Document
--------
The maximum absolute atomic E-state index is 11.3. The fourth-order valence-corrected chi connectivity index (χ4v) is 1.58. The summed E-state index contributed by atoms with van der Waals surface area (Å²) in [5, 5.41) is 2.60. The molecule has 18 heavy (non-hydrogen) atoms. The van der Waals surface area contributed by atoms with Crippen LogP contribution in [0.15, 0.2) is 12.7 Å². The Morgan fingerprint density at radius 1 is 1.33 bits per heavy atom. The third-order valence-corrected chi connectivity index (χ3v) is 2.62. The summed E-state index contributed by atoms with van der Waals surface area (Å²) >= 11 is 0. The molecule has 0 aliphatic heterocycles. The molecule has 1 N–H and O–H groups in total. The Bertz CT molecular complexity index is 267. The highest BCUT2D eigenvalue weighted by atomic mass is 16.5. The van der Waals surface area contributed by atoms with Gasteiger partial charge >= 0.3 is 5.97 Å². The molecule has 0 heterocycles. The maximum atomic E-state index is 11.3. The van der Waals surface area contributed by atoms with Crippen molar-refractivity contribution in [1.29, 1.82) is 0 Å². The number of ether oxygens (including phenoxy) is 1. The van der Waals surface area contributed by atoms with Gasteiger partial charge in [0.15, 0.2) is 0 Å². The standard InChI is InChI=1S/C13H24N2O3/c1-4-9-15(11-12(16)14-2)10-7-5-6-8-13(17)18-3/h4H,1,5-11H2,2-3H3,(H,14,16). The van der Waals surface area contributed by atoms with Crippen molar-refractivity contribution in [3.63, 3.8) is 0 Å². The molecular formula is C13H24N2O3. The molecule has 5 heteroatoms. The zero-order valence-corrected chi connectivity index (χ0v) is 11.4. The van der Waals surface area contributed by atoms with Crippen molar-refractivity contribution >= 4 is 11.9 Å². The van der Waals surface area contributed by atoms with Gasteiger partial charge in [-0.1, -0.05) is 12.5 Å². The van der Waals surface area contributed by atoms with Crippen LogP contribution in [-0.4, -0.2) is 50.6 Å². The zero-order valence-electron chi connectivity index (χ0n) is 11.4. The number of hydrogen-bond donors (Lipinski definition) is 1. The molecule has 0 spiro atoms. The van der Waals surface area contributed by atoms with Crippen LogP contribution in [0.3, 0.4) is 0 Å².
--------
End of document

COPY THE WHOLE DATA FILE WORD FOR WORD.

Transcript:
The maximum absolute atomic E-state index is 11.3. The fourth-order valence-corrected chi connectivity index (χ4v) is 1.58. The summed E-state index contributed by atoms with van der Waals surface area (Å²) in [5, 5.41) is 2.60. The molecule has 18 heavy (non-hydrogen) atoms. The van der Waals surface area contributed by atoms with Crippen LogP contribution in [0.15, 0.2) is 12.7 Å². The Morgan fingerprint density at radius 1 is 1.33 bits per heavy atom. The third-order valence-corrected chi connectivity index (χ3v) is 2.62. The summed E-state index contributed by atoms with van der Waals surface area (Å²) >= 11 is 0. The molecule has 0 aliphatic heterocycles. The molecule has 1 N–H and O–H groups in total. The Bertz CT molecular complexity index is 267. The highest BCUT2D eigenvalue weighted by atomic mass is 16.5. The van der Waals surface area contributed by atoms with Gasteiger partial charge >= 0.3 is 5.97 Å². The molecule has 0 heterocycles. The maximum atomic E-state index is 11.3. The van der Waals surface area contributed by atoms with Crippen molar-refractivity contribution in [1.29, 1.82) is 0 Å². The number of ether oxygens (including phenoxy) is 1. The van der Waals surface area contributed by atoms with Gasteiger partial charge in [0.15, 0.2) is 0 Å². The standard InChI is InChI=1S/C13H24N2O3/c1-4-9-15(11-12(16)14-2)10-7-5-6-8-13(17)18-3/h4H,1,5-11H2,2-3H3,(H,14,16). The van der Waals surface area contributed by atoms with Crippen molar-refractivity contribution in [3.63, 3.8) is 0 Å². The molecular formula is C13H24N2O3. The molecule has 5 heteroatoms. The zero-order valence-corrected chi connectivity index (χ0v) is 11.4. The van der Waals surface area contributed by atoms with Crippen molar-refractivity contribution >= 4 is 11.9 Å². The van der Waals surface area contributed by atoms with Gasteiger partial charge in [-0.1, -0.05) is 12.5 Å². The van der Waals surface area contributed by atoms with Crippen LogP contribution in [-0.4, -0.2) is 50.6 Å². The zero-order valence-electron chi connectivity index (χ0n) is 11.4. The number of hydrogen-bond donors (Lipinski definition) is 1. The molecule has 0 spiro atoms. The van der Waals surface area contributed by atoms with Crippen LogP contribution in [0.3, 0.4) is 0 Å².